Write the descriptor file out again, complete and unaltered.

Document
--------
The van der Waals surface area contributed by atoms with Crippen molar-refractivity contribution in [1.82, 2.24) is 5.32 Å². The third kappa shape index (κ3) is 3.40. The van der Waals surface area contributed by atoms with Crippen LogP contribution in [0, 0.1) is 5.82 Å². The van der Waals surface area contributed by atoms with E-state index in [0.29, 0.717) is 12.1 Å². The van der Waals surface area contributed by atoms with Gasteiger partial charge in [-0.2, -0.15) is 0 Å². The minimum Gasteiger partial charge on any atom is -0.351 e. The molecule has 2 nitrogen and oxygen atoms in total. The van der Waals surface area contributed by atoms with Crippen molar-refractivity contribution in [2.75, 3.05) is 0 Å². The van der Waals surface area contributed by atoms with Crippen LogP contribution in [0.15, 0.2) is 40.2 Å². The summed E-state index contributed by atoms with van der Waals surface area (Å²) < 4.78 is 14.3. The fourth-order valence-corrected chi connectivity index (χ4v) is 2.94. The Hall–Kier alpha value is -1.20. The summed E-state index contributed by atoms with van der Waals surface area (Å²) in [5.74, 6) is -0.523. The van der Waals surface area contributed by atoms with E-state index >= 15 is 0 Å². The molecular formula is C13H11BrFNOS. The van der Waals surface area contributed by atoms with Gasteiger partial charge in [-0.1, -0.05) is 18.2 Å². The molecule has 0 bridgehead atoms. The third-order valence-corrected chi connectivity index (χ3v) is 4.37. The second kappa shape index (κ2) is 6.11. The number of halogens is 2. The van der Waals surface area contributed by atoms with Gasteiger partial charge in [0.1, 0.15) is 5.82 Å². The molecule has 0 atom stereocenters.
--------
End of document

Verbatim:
The van der Waals surface area contributed by atoms with Crippen molar-refractivity contribution in [1.82, 2.24) is 5.32 Å². The third kappa shape index (κ3) is 3.40. The van der Waals surface area contributed by atoms with Crippen LogP contribution in [0, 0.1) is 5.82 Å². The van der Waals surface area contributed by atoms with E-state index in [0.29, 0.717) is 12.1 Å². The van der Waals surface area contributed by atoms with Gasteiger partial charge in [-0.2, -0.15) is 0 Å². The minimum Gasteiger partial charge on any atom is -0.351 e. The molecule has 2 nitrogen and oxygen atoms in total. The van der Waals surface area contributed by atoms with Crippen molar-refractivity contribution in [2.75, 3.05) is 0 Å². The van der Waals surface area contributed by atoms with Crippen LogP contribution in [0.15, 0.2) is 40.2 Å². The summed E-state index contributed by atoms with van der Waals surface area (Å²) < 4.78 is 14.3. The fourth-order valence-corrected chi connectivity index (χ4v) is 2.94. The Hall–Kier alpha value is -1.20. The summed E-state index contributed by atoms with van der Waals surface area (Å²) in [5.74, 6) is -0.523. The van der Waals surface area contributed by atoms with E-state index >= 15 is 0 Å². The molecular formula is C13H11BrFNOS. The van der Waals surface area contributed by atoms with Gasteiger partial charge in [-0.1, -0.05) is 18.2 Å². The molecule has 0 bridgehead atoms. The third-order valence-corrected chi connectivity index (χ3v) is 4.37. The second kappa shape index (κ2) is 6.11. The number of halogens is 2. The van der Waals surface area contributed by atoms with Gasteiger partial charge in [0.1, 0.15) is 5.82 Å². The molecule has 0 atom stereocenters.